Because in so many books I have found theology. And in so many I’ve found the lesson to be this: our false idols have the power to destroy us.

In Moby Dick Captain Ahab lives for finding and killing the giant whale that had injured him. And his obsession destroys not just him but others. In The Picture of Dorian Gray the protagonist so worships his own beauty, that it becomes his downfall. And in Harry Potter, Voldemort so fears death, that he kills multitudes to try to avoid it.

The false gods we worship, the distractions, the things we put our faith in other than God, they will not save us. They will more often than not aid us in our own destruction.

And yet, more often than not, we do it anyway. We find idols all around us. And we put our faith in them instead of in God, even when we don’t realize we are doing it.

I said a few moments ago that we worship not just one hour a week on Sunday mornings, but every hour of our lives. I believe that is true. No, we don’t sit in pews and offer up formal prayers to our distractions, but they are there none the less, and we do worship them.

We worship them by giving them our attention. Our time. Our money. Our hope. We let them shape our identity and define us. We let them give us meaning. And far too often, they leave us disappointed.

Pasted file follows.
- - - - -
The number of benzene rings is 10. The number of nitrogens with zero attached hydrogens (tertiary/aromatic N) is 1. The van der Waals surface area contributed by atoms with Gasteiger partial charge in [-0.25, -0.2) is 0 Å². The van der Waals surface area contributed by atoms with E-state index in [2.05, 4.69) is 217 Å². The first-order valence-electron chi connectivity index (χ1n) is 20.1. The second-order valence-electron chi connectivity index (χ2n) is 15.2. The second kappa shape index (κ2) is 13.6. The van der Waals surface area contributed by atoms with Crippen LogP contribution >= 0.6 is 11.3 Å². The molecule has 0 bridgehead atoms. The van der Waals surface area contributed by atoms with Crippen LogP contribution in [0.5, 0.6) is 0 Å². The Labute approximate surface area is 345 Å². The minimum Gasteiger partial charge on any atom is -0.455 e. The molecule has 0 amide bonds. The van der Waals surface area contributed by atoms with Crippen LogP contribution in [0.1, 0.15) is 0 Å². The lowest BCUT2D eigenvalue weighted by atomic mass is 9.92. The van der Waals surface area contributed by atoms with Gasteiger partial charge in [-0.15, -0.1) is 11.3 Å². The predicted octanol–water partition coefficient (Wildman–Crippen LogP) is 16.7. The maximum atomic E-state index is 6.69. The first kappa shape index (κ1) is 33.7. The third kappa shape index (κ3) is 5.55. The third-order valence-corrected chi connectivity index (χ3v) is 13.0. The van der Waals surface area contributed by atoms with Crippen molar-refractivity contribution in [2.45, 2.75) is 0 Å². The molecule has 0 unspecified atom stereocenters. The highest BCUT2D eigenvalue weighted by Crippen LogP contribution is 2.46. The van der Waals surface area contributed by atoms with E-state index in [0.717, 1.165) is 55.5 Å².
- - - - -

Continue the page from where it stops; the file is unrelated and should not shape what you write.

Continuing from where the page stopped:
I tell parents especially that their children are keen observers of what their parents worship. They know what they give their attention to, and they are sharply aware of what is given priority in their parents lives. They know what their parents will drop everything for, and what gets done when there is time.

And I tell them this, that the greatest predictor of a child’s future faith, is their parents’ current faith. I don’t just mean church attendance there. I mean lived faith, in the home and in the pews. And if your children see worship as something you only do when you have the time, it will send them a powerful message about what gods you are asking them to serve.

That’s true for all of us. Each day, each hour, each minutes, we make the decision about what we will serve. Each minute we decide where we will put our faith, and our trust. Each minute we choose distractions, or we choose what really matters.

Rest assured, we will always do this imperfectly. But also know that with a little practice, the choices we make will become more automatic, more joyful, and more life-giving. And we just may find that in a real, every day way, they will save us.

And so, as you prepare this day to choose who you will serve, I will leave you once again with this caution: do not serve, do not love, what cannot love you back. And then make your choice. May we all be so bold to say, “as for me and my house, we will serve the Lord”. Amen.